So what do you do in between trips? Of course, you visit your own city and enjoy a weekend of Sculpture, Architecture and Art.
2016’s Sculpture by the Sea enjoyed its 20th year of presenting some of the most thought-provoking ideas when artists and influencers took to the stage at Bondi to Tamarama’s annual event. From October to the first weekend in November each year, it’s a showcase of inspirational, moulded and mostly recycled relics which draw thousands to the area for their perusal and appraisal.
Sang- Sug Kim, The Window of the Future, Sculpture by the Sea
Hoo Roo! Richard Tipping, Kangoroo.
There you are? Silvia Tuccimei, Flower Power.
Tamarama is affectionately nicknamed Glamarama (or Glamourama) by the locals, as it is a beach where wannabe trend setters come to sunbathe and swim or simply try to be seen. Doesn’t matter if you start at Bondi or Tamarama, my advice is to go early as the pathway fills quickly during the day with onlookers.
This sculpture of a rhino buried in the sand of Tamarama Beach (whose belly children loved climbing over) raises awareness of the plight of these beautiful, vulnerable creatures who are threatened by poaching. ‘Buried Rhino’ has been gaining media attention across the world, in particular South Africa where it was on the front page of the Cape Times in Cape Town.
Wynyard Station’s Exit 4 leads you to Barangaroo and is easy access with an underground walkway to start my day. The Open Sydney Event organised by the Sydney Living Museums was a bi-annual event, however its popularity will foresee it being held each year going forward.
Within Sydney’s newest commercial precinct of Barangaroo, there’s some of the finest views over the harbour and here looking out at White Bay Cruise Terminal – wouldn’t be hard coming to this workspace each day …
The Streets of Barangaroo aims to be the first climate-positive precinct of this size in the world and Australia’s first large-scale carbon-neutral CBD precinct within its confines. New shops are being opened within and a plethora of eateries and coffee shops can’t go unnoticed, especially if you’re on the go all day – take plenty of water with you.
The Bond Building just further along from Barangaroo, is a nine-level building which has floor-to-ceiling windows to its Hickson Road façade. Fitted with aluminium solar louvres, which repel heat and allow natural, controllable light into its office areas.
Inside The Bond, Its large sandstone cutface, one of many on Hickson Road was incorporated into the development as a stunning natural feature within the central atrium.
View from Arup Studios and Workshop located at 201 Kent Street, Sydney.
Arup came to Sydney to help deliver the Sydney Opera House and continues to shape the city today, contributing to many of the buildings featured in Sydney Open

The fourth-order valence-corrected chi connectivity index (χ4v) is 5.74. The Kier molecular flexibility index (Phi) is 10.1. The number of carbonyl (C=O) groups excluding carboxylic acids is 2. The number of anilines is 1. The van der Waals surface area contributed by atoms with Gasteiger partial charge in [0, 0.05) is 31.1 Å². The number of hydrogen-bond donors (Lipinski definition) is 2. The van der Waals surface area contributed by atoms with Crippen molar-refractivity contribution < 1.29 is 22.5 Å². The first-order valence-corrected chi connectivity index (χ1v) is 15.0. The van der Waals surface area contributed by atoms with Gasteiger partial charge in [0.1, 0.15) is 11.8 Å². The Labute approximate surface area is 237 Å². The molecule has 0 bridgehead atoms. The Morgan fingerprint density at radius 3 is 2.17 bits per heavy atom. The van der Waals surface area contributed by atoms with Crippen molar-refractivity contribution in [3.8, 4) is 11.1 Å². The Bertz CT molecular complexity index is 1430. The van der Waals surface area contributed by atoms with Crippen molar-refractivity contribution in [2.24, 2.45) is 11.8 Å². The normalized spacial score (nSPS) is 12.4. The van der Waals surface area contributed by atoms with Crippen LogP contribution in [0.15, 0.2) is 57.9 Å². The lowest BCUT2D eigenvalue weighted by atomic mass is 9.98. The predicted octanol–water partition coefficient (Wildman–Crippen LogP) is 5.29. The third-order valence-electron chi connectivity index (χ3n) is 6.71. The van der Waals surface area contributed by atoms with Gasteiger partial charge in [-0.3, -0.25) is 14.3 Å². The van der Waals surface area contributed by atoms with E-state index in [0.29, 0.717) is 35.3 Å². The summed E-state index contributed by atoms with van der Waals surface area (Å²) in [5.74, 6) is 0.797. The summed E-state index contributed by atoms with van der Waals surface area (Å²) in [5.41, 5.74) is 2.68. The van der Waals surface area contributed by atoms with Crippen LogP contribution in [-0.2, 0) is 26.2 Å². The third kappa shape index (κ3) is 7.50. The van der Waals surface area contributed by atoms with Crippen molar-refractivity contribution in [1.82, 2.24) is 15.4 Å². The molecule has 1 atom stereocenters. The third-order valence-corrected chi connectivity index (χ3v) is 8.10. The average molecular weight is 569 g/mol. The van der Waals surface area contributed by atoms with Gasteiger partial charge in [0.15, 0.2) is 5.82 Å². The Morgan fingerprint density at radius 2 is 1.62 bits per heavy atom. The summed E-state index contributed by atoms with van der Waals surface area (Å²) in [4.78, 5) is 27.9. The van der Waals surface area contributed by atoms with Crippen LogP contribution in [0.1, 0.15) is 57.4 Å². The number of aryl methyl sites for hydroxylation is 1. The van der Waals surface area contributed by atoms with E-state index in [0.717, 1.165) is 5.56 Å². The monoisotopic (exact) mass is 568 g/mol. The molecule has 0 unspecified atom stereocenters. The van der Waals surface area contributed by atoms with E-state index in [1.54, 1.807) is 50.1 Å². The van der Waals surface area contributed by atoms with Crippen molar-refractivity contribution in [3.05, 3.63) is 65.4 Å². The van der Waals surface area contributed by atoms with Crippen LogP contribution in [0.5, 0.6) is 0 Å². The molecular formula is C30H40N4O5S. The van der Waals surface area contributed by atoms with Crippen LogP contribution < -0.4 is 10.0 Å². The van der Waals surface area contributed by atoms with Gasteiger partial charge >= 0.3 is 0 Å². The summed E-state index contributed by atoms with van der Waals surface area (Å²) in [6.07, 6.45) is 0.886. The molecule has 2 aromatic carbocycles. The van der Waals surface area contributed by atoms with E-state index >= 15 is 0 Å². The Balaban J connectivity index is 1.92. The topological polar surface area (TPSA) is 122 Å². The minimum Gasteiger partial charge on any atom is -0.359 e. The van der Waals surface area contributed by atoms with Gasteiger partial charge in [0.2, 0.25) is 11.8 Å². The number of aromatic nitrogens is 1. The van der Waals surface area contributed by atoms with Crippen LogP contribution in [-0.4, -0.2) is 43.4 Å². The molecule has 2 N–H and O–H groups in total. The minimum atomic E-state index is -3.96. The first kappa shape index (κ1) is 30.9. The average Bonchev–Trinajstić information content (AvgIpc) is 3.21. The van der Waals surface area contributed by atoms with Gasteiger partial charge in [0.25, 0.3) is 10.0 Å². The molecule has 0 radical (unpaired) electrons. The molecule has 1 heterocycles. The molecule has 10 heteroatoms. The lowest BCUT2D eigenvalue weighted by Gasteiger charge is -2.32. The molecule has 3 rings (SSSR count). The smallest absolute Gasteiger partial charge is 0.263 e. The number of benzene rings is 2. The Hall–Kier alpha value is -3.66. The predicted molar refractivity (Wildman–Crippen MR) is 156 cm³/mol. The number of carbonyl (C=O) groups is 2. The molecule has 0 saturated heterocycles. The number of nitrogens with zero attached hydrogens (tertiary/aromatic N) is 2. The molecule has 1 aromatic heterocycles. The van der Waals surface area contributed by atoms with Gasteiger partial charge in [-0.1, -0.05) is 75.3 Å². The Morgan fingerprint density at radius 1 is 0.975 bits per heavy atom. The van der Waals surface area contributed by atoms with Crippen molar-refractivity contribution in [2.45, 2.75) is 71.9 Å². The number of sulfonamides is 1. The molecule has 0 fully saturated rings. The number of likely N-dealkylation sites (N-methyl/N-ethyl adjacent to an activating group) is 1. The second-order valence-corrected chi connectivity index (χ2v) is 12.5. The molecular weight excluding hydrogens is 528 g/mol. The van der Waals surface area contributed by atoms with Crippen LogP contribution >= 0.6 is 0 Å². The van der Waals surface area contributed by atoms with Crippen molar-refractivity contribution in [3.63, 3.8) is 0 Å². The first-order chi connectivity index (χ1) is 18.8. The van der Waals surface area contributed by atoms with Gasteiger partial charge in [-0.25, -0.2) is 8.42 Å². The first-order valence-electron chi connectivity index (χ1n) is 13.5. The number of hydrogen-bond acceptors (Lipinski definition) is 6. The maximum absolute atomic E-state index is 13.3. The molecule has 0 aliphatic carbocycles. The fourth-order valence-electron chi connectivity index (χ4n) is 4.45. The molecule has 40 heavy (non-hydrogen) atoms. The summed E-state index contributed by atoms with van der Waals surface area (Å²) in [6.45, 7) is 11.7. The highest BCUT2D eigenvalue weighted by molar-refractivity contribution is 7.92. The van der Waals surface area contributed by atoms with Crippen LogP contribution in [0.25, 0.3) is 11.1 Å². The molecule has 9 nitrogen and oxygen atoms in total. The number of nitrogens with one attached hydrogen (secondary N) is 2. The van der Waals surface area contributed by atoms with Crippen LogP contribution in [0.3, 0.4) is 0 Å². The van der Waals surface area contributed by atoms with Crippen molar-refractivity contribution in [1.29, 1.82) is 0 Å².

The heritage-listed Glover Cottages in Millers Point are a rare surviving example of colonial Georgian architecture. They were first occupied by Thomas Glover, a miner from Somerset transported to Australia aged 19 for stealing a rabbit.
Walking along, The Glover cottages are located on an artificial rock shelf on the east side of Kent Street. This rock shelf may have been created by quarrying from 1810 to 1830.
A Post Box along the way for any of those prized post cards from the best harbour in the world.
Sydney’s Harbour. Yes I know I’m biased, but it’s true – just look at this November day.
The Argyle Steps in Argyle Street was named by Gov. Macquarie after County Argyle in Scotland, the place where he grew up. In the early years of Sydney, The Rocks was a divided community separated by a rugged and steep rocky outcrop which forms the ridge of the peninsular to the west of Sydney Cove.
Foyer of Ernst and Young with natural light and open space, makes a great reprieve when wanting to take a rest. You’ll need to wear your running shoes on if you think you’re going to see all the buildings in one day.
E & Y Building’s exterior. Opened in June 2016, Mirvac’s 200 George Street, known as EY Centre, is one of a new breed of skyscrapers designed to make a more considered contribution to both streetscape and skyline.
One of only two World Heritage sites in central Sydney, Hyde Park Barracks was built by convicts, for convicts, and designed by a famous former convict – the architect Francis Greenway.
Charged with forgery and sentenced to death in England, Greenway had been transported to New South Wales, where his skill as an architect was quickly put to use by Governor Macquarie in his ambitious public works program. Appointed the young colony’s first Government Architect in 1816, Greenway wasted no time completing Hyde Park Barracks in 1819, after just two years of construction.
Source: Sydney Living Museums
Opening of Nude at the Art Gallery of NSW took place on the same weekend for members with art from London’s Tate Collection. Renowned and memorable works from Picasso, Matisse, Bonnard and Bacon make it worthy of a visit and on show until 5th February, 2017.